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How to Create a 12 Column Grid System with Sass

How to Create a 12 Column Grid System with Sass

Grid systems are an incredibly powerful tool when creating any sort of website. There are many grid systems out there, such as Bootstrap and Zurb Foundation, but it’s actually a lot easier to roll one from scratch than many people think.

If you’re unfamiliar with anything in this tutorial, I highly recommend you have a read of Sass Projects for Beginners. Once you’re a little more up to speed, come back and I’ll show you how to make a 12 column grid system with Sass.

Just a heads up, you’ll need to use a little math in order to work out the spacing. Don’t worry though, once you get the basic idea of how to work out the spacing, you can have Sass automate the calculations for you. Then it’s easier than ever to change and evolve your grid system as your projects become more advanced.


1.) The HTML Structure

The HTML structure of our grid system is very straightforward. It doesn’t require any .first or .last classes, so it works really well with dynamic content like you get with WordPress.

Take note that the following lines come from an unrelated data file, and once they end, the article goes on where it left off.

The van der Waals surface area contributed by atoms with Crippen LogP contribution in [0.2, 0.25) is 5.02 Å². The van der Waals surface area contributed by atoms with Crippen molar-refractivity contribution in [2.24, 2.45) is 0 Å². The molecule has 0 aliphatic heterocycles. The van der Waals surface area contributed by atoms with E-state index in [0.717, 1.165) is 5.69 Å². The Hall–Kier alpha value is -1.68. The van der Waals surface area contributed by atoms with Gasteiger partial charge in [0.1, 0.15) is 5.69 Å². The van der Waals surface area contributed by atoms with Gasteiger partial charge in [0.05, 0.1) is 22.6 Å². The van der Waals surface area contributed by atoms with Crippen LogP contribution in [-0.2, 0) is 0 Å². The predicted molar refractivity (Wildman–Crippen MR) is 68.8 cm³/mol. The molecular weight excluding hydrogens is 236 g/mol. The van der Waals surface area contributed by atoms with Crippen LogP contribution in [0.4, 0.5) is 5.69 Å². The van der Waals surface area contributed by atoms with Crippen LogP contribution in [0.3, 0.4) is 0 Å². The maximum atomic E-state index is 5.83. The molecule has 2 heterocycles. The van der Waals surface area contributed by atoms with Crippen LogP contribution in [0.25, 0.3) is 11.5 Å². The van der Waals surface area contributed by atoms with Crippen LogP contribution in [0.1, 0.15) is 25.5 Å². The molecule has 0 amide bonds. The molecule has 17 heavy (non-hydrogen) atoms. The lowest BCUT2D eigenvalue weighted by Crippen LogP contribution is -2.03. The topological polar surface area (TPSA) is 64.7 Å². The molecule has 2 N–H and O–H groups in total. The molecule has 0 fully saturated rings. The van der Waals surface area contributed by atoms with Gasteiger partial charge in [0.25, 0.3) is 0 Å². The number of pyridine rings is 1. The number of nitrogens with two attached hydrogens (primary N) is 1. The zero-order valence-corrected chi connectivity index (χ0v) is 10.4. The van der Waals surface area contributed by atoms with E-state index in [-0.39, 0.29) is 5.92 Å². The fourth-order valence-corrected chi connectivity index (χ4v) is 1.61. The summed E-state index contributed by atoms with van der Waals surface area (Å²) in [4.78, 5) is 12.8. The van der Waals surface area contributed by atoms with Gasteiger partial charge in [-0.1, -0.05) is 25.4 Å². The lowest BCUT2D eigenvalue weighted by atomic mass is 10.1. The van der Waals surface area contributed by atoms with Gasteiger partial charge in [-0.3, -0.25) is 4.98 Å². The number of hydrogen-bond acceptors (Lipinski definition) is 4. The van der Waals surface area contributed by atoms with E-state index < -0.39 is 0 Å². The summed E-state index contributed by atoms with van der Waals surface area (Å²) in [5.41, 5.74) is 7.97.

Below is a snippet of how to use 2 columns, each spanning 6 spaces each. There isn’t much to say about the class names as they’re pretty straightforward. There is a total of 12 columns and you can chain any columns together in a row to make 12. A good example is a column 5 and column 7.

<div class="row">
	<div class="col-6">Col #6</div>
	<div class="col-6">Col #6</div>
</div>

Using The Grid

To use the grid, you just need to have all the columns in any given row add up to 12. In the example above, you’ll see 2 col-6 classes, which make 12. If you start with a col-5 class, then you need to either use a col-7 or whatever other number gets you up to 12.

Here are two examples of getting to 12 after starting with a col-5. As you can see, both columns add up to 12:

<div class="row">
	<div class="col-5">Col #5</div>
	<div class="col-1">Col #1</div>
	<div class="col-1">Col #1</div>
	<div class="col-1">Col #1</div>
	<div class="col-1">Col #1</div>
	<div class="col-1">Col #1</div>
	<div class="col-1">Col #1</div>
	<div class="col-1">Col #1</div>
</div>

Why ‘row’ and ‘col’?

The point of this grid system is to be nice and simple. That’s one of the reasons you don’t see any .first and .last classes anywhere.